These days, we need to be wary about the U.S. dollar losing reserve currency status. That's why I started to monitor the Global Foreign Exchange Holdings. These data are provided by the IMF and can be accessed here (pdf).
If we plot a chart over time, it seems that the USD is losing its status as a reserve currency. Although the trend of the USD as a reserve currency is negative, it still accounts for 60% of global foreign exchange holdings around the world. The euro on the other hand is increasingly gaining popularity (See Chart 1). If the trend continues like this, the euro could become the reserve currency by 2020.
(Click charts to expand)
Chart 1: Global Foreign Exchange Holding (allocated reserves)
The total foreign exchange holdings of the latest quarter are given in table 1:
Table 1: Global Foreign Exchange Holdings
The composition of total foreign exchange holdings (Advanced economies vs.Emerging and Developing economies) of the latest quarter is given in table 2:
Table 2: Composition of Global Foreign Exchange Holdings (Advanced economies VS Emerging and developing economies)
When looking at the composition of the global foreign exchange holdings held by advanced economies and emerging/developing economies, we notice that emerging/developing economies are rapidly increasing foreign exchange reserves, while the advanced economies are growing at a slower pace. The reasoning behind this trend is that emerging economies like Brazil, Russia, India and China are building up more and more reserves with their current account surplus as they are growing at a much faster pace. While the advanced economies like the U.S., Japan and Europe are growing at a much lower rate (See Chart 2). Before 2005, advanced economies held more foreign currency reserves than emerging economies. After 2005, it was the opposite.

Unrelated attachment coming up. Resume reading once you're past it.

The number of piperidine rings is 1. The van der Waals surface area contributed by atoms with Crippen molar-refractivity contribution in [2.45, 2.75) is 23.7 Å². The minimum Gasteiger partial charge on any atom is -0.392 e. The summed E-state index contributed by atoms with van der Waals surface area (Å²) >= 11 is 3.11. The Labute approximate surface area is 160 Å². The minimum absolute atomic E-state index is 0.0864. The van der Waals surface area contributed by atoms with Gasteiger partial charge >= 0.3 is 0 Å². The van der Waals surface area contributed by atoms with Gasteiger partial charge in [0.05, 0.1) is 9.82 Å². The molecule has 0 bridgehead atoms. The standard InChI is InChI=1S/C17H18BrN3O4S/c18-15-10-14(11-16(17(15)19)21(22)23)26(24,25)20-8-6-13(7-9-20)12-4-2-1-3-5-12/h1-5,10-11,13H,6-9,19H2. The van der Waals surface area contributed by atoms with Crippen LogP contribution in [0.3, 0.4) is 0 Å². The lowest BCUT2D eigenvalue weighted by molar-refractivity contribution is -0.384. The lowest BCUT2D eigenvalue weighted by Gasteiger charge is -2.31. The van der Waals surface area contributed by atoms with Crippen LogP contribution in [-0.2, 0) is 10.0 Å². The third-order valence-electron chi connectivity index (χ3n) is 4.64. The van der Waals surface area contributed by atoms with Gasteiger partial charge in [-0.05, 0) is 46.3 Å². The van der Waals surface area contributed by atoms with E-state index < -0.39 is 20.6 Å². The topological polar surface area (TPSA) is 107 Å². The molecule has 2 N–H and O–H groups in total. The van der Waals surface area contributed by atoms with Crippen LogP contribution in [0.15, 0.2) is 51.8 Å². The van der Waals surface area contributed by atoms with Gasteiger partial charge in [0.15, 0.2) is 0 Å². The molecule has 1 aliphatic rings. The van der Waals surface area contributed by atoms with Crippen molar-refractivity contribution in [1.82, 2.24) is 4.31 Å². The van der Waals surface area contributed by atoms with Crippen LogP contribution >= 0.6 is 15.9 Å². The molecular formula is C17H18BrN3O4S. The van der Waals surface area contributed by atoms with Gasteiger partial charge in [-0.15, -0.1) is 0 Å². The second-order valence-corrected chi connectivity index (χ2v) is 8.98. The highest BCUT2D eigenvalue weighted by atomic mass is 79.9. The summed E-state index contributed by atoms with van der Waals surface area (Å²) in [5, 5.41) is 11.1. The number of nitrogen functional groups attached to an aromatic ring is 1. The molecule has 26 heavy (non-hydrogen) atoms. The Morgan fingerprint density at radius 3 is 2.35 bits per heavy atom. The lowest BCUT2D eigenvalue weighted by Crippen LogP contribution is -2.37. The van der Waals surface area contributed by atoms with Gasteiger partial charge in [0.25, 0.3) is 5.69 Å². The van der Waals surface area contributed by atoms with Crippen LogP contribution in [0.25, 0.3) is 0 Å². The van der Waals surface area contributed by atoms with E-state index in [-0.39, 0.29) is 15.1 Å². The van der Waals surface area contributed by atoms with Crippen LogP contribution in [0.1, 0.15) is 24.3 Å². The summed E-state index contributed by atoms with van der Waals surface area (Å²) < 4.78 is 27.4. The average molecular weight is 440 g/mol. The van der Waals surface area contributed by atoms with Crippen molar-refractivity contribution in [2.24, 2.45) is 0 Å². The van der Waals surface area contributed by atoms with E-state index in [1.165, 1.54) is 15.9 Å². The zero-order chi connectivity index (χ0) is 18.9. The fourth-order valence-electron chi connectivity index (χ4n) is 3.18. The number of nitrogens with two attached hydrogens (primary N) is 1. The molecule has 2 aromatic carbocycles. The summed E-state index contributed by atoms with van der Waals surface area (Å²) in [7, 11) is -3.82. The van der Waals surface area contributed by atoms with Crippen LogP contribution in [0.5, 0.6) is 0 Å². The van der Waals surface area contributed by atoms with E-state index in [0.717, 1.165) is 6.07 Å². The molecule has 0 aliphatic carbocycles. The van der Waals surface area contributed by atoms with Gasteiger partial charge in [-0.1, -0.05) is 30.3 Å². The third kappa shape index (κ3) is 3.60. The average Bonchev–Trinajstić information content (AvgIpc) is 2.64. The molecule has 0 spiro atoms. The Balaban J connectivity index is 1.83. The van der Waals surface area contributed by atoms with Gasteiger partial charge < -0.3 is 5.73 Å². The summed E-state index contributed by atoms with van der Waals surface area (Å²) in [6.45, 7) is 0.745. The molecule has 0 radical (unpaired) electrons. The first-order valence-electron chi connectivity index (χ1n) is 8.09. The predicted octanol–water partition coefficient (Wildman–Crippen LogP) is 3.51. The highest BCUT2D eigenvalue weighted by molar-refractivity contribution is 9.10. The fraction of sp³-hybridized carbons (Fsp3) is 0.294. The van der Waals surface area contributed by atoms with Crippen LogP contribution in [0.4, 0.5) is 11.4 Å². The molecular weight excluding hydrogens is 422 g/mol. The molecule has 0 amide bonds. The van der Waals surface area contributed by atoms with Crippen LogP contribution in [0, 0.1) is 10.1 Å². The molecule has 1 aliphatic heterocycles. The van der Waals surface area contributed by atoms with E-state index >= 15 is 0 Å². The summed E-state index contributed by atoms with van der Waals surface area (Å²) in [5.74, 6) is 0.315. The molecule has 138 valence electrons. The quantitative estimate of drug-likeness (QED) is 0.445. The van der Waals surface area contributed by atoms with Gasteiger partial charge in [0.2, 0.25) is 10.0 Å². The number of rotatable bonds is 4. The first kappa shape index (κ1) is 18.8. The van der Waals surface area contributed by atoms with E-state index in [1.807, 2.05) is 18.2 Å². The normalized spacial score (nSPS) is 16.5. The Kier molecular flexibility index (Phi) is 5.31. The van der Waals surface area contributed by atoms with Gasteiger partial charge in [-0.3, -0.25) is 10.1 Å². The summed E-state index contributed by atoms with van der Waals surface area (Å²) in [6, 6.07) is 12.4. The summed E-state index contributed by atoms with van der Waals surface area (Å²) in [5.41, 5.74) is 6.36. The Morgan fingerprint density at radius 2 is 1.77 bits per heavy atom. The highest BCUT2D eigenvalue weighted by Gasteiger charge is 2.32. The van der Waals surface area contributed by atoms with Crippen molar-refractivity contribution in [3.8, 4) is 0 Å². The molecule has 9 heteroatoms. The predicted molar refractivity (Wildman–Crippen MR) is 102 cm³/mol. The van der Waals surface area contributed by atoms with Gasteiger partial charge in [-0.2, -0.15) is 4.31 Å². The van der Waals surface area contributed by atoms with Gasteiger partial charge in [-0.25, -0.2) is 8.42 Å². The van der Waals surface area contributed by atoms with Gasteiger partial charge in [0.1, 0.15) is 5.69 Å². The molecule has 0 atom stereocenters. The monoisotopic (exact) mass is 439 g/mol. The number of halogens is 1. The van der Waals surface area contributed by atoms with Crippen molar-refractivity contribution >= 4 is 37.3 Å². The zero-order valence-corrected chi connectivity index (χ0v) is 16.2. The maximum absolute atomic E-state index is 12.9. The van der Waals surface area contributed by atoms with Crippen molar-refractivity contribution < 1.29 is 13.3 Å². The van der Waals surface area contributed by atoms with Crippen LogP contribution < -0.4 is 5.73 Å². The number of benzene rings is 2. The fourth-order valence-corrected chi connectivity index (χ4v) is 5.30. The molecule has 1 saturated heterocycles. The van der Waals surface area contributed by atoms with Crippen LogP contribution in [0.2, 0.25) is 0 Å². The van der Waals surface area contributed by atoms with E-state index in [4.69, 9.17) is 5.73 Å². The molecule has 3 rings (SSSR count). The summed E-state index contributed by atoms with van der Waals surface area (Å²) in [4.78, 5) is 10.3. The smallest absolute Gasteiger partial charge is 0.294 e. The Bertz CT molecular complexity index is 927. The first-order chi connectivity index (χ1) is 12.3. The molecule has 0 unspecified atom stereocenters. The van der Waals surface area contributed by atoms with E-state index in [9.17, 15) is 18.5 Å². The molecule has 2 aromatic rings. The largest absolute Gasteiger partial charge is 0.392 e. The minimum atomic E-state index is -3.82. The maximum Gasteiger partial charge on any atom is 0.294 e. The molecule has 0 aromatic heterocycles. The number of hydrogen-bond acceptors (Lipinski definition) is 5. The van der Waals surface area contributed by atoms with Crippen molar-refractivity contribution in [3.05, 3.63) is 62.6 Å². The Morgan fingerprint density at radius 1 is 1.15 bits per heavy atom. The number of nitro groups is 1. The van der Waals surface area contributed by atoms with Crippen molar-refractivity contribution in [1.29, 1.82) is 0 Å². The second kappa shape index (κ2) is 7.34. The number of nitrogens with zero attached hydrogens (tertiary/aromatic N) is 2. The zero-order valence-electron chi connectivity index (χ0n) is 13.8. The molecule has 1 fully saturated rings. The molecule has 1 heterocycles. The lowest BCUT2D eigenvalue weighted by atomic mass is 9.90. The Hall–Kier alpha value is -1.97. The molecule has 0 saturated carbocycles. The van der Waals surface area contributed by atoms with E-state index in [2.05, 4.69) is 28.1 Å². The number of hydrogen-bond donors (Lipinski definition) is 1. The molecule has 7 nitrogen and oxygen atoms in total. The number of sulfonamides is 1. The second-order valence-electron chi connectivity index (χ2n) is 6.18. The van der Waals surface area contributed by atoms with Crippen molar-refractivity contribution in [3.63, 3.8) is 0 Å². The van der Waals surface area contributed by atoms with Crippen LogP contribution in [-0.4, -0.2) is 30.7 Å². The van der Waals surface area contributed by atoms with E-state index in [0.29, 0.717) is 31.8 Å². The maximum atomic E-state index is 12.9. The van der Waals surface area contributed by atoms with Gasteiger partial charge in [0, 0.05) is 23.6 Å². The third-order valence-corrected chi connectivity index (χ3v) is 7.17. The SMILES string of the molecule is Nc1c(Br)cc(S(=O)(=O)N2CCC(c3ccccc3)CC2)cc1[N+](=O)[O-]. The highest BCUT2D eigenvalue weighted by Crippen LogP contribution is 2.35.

Chart 2: Global Foreign Currency Reserves held by Advanced Economies VS Emerging Economies
Another point to be made is that the Chinese yuan isn't even incorporated in the statistics of the IMF, because its share in the global foreign exchange holdings in the world is negligible (See chart 3). China does hold a lot of U.S. dollars and U.S. Treasuries (around $US 2 trillion in total), but those are denominated in U.S. dollars and can't be converted into Chinese yuan overnight. If those $US 2 trillion in currency reserves were magically converted into Chinese yuan, then the yuan could start competing against the $US 9.7 trillion of U.S. dollar reserves held by institutions around the world.
Chart 3: Currency share of average daily foreign-exchange turnover
There are three points to be made. First, it's safe to say that the U.S. is still the reserve currency of the world by a big margin, but it is losing favor over time. Second, emerging markets are growing their currency reserves at a much faster pace than the advanced economies due to their competitiveness in trade. Third, the Chinese yuan and the euro still have a long way to go (by year 2020) before they can become the reserve currency of the world.